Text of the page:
Salesforce and Adobe are now widely viewed as best-in-class enterprise SaaS vendors. Salesforce, of course, is a native cloud company, whose achievements are obviously impressive; but Adobe’s are unique, because they involved an intentional transformation with no clear roadmap for how to get there. All transformations seem messier from the inside than they do from the outside, but as an outsider who has witnessed failed attempts at transformation, native enterprise cloud executing at scale, and transformations in progress, Adobe stands out as a case study.

So like I said, I’m still waiting on someone to write this book. There are a number of other enterprise software firms today facing similar challenges as Adobe did. The problem now isn’t just that there aren’t any Omnitures left to acquire (especially at a 6x multiple? Ha!). It’s also that the talent to make this leap is scarce and expensive, and the investor patience required is hard to come by. As I’ve written before, some companies will make it, and others simply won’t. (I have my bets – buy me a drink if you’re curious.) In any case, this is why enterprise SaaS is one of the hottest areas in tech right now, and probably the most durable long-term.

Just remember that you heard it here first, folks, and not from the HBR. 😉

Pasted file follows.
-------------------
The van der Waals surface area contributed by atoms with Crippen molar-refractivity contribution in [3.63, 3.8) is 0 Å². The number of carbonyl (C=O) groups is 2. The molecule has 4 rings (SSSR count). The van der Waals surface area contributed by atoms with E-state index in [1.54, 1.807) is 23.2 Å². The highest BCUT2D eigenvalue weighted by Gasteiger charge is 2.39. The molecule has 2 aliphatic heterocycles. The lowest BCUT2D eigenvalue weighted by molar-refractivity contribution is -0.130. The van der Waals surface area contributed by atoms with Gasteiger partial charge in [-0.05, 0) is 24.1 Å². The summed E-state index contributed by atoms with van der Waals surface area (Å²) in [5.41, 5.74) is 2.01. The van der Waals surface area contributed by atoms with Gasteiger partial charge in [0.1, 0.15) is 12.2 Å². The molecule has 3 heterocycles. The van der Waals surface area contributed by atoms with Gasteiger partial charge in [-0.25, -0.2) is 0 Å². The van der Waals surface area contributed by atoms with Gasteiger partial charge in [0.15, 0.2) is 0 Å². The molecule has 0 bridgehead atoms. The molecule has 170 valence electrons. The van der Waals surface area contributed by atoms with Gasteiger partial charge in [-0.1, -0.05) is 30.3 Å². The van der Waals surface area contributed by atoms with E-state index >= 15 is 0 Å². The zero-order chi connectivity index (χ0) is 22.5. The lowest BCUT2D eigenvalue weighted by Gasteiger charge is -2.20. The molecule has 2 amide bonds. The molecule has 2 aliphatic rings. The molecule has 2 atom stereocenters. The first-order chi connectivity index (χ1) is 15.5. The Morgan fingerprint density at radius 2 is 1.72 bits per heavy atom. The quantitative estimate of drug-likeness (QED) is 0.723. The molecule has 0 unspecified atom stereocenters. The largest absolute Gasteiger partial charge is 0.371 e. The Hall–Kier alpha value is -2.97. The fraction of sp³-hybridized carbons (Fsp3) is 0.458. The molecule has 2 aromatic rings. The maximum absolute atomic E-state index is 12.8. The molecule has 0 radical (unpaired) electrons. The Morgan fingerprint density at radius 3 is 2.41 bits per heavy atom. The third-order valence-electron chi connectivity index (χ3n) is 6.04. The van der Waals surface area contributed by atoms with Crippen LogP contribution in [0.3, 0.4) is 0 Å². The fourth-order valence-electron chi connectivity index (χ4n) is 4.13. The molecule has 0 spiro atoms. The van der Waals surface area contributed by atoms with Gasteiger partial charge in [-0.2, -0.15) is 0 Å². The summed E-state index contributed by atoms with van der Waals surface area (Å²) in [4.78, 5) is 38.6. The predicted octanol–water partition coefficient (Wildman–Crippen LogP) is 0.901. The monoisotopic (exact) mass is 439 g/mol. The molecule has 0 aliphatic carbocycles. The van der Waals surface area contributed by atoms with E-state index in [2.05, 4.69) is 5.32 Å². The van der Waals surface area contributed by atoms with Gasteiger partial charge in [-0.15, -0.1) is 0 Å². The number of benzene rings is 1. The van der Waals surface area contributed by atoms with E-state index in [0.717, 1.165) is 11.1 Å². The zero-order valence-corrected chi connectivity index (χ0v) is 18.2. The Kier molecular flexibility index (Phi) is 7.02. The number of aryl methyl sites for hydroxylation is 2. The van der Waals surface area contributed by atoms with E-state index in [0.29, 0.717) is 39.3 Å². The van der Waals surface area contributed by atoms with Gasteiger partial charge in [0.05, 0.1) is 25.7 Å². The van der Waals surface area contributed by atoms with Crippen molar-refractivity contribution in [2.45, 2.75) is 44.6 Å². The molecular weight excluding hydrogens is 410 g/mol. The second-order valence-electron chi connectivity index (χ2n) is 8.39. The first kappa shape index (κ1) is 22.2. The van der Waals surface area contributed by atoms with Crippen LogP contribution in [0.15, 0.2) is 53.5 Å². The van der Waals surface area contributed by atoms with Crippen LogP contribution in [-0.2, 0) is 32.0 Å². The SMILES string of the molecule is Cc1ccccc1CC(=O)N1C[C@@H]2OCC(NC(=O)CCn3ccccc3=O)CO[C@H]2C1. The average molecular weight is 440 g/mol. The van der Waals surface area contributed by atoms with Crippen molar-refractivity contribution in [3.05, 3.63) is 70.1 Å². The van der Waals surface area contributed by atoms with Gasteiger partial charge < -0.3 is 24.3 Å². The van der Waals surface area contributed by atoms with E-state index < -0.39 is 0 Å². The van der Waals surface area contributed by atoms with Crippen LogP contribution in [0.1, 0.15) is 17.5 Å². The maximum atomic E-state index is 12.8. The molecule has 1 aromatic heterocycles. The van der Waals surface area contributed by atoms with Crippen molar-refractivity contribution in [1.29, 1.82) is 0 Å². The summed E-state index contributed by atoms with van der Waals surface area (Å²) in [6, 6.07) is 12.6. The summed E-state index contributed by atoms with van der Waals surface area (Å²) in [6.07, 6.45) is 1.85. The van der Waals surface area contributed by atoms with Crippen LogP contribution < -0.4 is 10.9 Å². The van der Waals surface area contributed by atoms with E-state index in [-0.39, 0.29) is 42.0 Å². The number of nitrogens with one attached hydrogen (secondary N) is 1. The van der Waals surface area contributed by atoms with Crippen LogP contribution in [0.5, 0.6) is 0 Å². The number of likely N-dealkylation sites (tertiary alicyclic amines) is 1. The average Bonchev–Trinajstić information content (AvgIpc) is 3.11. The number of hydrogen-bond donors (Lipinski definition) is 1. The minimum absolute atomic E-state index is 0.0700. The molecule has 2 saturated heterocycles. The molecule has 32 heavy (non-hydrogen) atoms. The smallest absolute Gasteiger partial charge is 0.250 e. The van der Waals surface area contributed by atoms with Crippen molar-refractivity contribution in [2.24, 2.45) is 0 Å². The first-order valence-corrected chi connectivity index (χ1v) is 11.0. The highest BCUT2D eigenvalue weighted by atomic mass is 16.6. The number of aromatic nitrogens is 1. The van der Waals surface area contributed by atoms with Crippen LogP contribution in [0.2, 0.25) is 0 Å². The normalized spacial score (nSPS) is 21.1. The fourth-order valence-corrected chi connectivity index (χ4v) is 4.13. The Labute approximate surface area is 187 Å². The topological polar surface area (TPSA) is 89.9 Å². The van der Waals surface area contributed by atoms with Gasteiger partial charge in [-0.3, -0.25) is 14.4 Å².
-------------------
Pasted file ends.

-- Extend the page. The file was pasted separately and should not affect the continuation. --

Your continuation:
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Comments

Dean J Shaw says:

Excellent analysis! I had never given Adobe as much thought as you’ve done here. It really is an amazing success story that few other can match. Vision, commitment, execution.

Ray Pun says:

Great summary of the transformation journey! I joined Adobe in 2010 and experienced much of what you described as part of the digital marketing business. Since he drove the strategy and led the company as CEO, I think Shantanu Narayen should write the book.

JT says:

This is wonderfully written and all true. (In my time as a solutions consultant, going up against Adobe could feel like a death march.)

I’d be interested to hear your thoughts on Adobe’s forays into media with TubeMogul.

As for this line–“customer feedback is important, but you have to remember that customers aren’t in the business of making you a profit”–amen!!